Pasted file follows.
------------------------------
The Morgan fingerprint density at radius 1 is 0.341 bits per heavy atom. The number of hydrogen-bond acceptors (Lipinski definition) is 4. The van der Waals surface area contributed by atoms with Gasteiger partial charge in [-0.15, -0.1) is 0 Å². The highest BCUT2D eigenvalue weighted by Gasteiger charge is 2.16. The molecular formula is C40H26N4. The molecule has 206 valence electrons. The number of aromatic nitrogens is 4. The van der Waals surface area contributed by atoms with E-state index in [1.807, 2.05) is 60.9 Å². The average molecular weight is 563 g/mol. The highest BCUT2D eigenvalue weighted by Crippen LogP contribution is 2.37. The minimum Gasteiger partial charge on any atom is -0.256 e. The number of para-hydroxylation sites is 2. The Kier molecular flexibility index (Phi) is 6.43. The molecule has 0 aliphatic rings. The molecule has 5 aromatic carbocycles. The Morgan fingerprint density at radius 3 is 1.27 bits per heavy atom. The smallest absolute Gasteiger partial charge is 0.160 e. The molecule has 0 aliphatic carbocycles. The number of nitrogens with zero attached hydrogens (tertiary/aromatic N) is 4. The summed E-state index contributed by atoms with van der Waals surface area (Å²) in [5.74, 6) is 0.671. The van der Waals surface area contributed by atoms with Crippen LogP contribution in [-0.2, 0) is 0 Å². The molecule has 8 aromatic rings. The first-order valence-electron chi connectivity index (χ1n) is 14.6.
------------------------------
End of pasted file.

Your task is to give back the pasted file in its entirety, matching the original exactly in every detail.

The Morgan fingerprint density at radius 1 is 0.341 bits per heavy atom. The number of hydrogen-bond acceptors (Lipinski definition) is 4. The van der Waals surface area contributed by atoms with Gasteiger partial charge in [-0.15, -0.1) is 0 Å². The highest BCUT2D eigenvalue weighted by Gasteiger charge is 2.16. The molecular formula is C40H26N4. The molecule has 206 valence electrons. The number of aromatic nitrogens is 4. The van der Waals surface area contributed by atoms with E-state index in [1.807, 2.05) is 60.9 Å². The average molecular weight is 563 g/mol. The highest BCUT2D eigenvalue weighted by Crippen LogP contribution is 2.37. The minimum Gasteiger partial charge on any atom is -0.256 e. The number of para-hydroxylation sites is 2. The Kier molecular flexibility index (Phi) is 6.43. The molecule has 0 aliphatic rings. The molecule has 5 aromatic carbocycles. The Morgan fingerprint density at radius 3 is 1.27 bits per heavy atom. The smallest absolute Gasteiger partial charge is 0.160 e. The molecule has 0 aliphatic carbocycles. The number of nitrogens with zero attached hydrogens (tertiary/aromatic N) is 4. The summed E-state index contributed by atoms with van der Waals surface area (Å²) in [5.74, 6) is 0.671. The van der Waals surface area contributed by atoms with Crippen LogP contribution in [-0.2, 0) is 0 Å². The molecule has 8 aromatic rings. The first-order valence-electron chi connectivity index (χ1n) is 14.6.